Wednesday, December 3, 2008

Hustle, bustle, and tranquility.


M
y second full day in Istanbul started out with a lot of hustle and bustle and ended with a smidgen of tranquility.

After breakfast, I made my way back to the Grand Bazaar following my instincts since the maps I had were pretty much useless. At the Bazaar, I did my souvenir shopping - fending off one shop keeper after another! I finally managed to get the gifts that I had wanted to bring home with me. One thing good about coming during off-season - the prices are far more reasonable and the sellers more desperate to seal the deal so even though you still have to haggle, it's a lot easier.

Tuesday, December 2, 2008

Taksim.


W
hen I was reading up on things to do and see in Istabul, Taksim was always mentioned. Taksim is a neighborhood on the European side of the city known for its restaurants, shops and hotels. It is considered the heart of modern Istanbul and for some reason, the tourist books encourage you to visit the place so I put it on my itinerary.

I decided to head to Taksim after my visit to the Dolmabahçe Palace because according to the guidebook, I could get to Taksim via funicular from the Kabataş tram station. Exiting Dolmabahçe, I walked back towards Kabataş. For the life of me, I could not see the funicular - I was expecting to see an above ground cable car. Following the signs, I was led underground instead. Huh?? I bought my token and followed the signs to the funicular. Where the heck is this funicular? A single train came, it said Taksim on the front, the doors opened and so I got in. Am I in the funicular? Maybe, we start below ground and somehow surface. Nope. Less than five minutes later, the train came to a stop, the doors opened and everyone exited. The sign with an arrow pointing to the right said Taksim Meydanı ("may-dah-nuh" which means "square in English"). The crowd was going in that direction so I followed suit.

Ottoman Opulence. The Dolmabahçe Palace. Part 3.


A
fter touring the the Selamlık and the ceremonial halls, I exited the Palace on the side of the building that fronts the Bosphorus.


Ottoman Opulence. The Dolmabahçe Palace. Part 2.

The construction of the Dolmabahçe Palace was commissioned by Sultan Abdülmecid. The European style Palace was built between 1842 and 1853 at a cost of five million Ottoman gold pounds - the equivalent of 35 tons of gold. The Palace served as the official residence of several Ottoman Sultans in the 19th and early 20th centuries. With the fall of the Ottoman Empire in the early part of the 20th century, the Dolmabahçe Palace remained empty till Mustafa Kemal Atatürk, the first president of Turkey, took up residence there. Atatürk stayed in the palace until his death on November 10, 1938.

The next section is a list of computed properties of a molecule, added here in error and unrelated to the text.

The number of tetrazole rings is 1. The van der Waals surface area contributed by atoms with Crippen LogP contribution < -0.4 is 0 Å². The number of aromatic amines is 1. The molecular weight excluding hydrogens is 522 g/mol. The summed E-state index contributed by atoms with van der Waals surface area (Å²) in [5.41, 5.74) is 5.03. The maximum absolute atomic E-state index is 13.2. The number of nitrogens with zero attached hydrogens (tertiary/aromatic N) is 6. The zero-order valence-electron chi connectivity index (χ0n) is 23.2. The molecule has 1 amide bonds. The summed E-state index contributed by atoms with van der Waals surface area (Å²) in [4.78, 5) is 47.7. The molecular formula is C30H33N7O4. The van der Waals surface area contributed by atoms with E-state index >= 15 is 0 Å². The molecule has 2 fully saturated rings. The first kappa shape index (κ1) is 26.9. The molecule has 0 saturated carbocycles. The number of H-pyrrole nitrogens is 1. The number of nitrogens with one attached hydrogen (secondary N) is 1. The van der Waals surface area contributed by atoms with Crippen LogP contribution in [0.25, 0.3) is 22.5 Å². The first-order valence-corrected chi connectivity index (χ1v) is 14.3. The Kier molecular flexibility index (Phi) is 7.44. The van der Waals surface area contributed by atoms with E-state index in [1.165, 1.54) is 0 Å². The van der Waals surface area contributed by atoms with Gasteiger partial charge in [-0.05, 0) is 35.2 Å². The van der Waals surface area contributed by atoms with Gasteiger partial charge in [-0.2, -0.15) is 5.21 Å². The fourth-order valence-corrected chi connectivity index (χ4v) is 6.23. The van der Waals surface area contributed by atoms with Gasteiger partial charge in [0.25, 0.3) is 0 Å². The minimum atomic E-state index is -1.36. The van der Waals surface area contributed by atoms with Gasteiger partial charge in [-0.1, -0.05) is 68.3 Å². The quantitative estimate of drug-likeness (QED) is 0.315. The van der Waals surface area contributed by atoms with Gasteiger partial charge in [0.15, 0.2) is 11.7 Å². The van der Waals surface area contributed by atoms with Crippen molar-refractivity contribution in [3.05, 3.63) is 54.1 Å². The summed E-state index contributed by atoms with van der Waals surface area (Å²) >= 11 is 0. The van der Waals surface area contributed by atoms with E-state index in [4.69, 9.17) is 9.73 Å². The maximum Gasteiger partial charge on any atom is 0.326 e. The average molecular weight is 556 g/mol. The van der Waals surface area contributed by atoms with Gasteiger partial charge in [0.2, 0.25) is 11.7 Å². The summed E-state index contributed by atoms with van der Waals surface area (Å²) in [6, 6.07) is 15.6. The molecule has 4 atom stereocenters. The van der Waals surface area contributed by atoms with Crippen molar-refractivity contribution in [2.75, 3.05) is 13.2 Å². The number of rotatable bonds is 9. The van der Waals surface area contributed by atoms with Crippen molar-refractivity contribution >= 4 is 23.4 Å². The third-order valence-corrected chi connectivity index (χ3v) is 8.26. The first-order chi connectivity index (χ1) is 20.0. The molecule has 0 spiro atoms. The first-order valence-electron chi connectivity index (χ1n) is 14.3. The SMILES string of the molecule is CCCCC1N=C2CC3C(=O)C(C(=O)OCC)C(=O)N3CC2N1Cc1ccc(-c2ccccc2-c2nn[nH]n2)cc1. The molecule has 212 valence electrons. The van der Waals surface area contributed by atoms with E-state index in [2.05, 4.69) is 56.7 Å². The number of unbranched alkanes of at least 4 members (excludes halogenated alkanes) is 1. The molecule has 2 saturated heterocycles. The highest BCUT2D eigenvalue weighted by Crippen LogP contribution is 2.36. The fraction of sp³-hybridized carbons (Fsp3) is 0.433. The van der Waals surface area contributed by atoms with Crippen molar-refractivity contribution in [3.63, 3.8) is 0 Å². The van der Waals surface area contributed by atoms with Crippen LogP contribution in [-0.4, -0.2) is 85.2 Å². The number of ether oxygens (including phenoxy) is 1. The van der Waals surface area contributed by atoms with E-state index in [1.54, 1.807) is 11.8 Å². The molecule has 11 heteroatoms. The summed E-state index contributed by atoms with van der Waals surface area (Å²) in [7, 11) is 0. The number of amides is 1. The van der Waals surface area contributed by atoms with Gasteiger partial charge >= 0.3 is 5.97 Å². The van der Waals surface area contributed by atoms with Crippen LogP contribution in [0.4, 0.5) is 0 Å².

Ottoman Opulence. The Dolmabahçe Palace. Part 1.


W
hen I planned my return trip to Istanbul, there was only one place on my "must see" list and that was the the Dolmabahçe ("Dol-mah-bah-chay") Palace. I had seen the palace from the outside as Lei and I did our boat ride up the Bosphorus but we never had the time to actually visit it. When I mentioned the Dolmabahçe to a friend of my who had been to Istanbul, his comment was that if I thought Versailles was opulent (which I did), the Dolmabahçe would take my breath away. Would it really? Hard to imagine as Versailles had always been the epitome of palatial splendor to me. This was the day I would find out how well the Dolmabahçe would measure up.

Monday, December 1, 2008

Today is Sunday.


I
n searching for a hotel to stay in in Istanbul, I decided to settle on a small hotel in Sultanahmet so I would be near all the major tourist sights. I emailed Hotel Kybele which was where Lei and I stayed back in May. They had rooms but wanted 80 euros for a single - a little pricey for me considering this is off-season. Then, by chance, I stumbled onto the website for Hotel Poem.







Adhan.


A
dhan is the Islamic call to prayer that is called out by the muezzin in the mosque, sometimes from a minaret, five times a day summoning Muslims for fard (mandatory) salah (prayers). Living in the US, I don't hear the adhan being called on a daily basis so the first few times I do hear it (no matter where I am in the world), it's jolting - especially the early morning adhan which is recited before the sun rises. But like every other thing of habit, you soon get used to it and you don't even notice it.

Istanbul. Rediscovered.



I
fell in love with Istanbul the first time I set foot on it's streets. It's a friendly city, full of history, culture and great food. Getting around is easy and it's safe (as any other metropolitan city is safe). I can't explain it except to say that it feels like home to me - a place that I can see myself living in.

The graphic image that opens this posting is the official logo for the city. You see it emblazoned everywhere - from park benches to vendor food carts.

I flew out of Kayseri this morning enroute to Istanbul. As before, I was sad to be leaving Cappadocia - there is something about this part of the world that has enchanted me.

On short leg trips, I like to sit on a window seat so I can look at the world below as we fly by.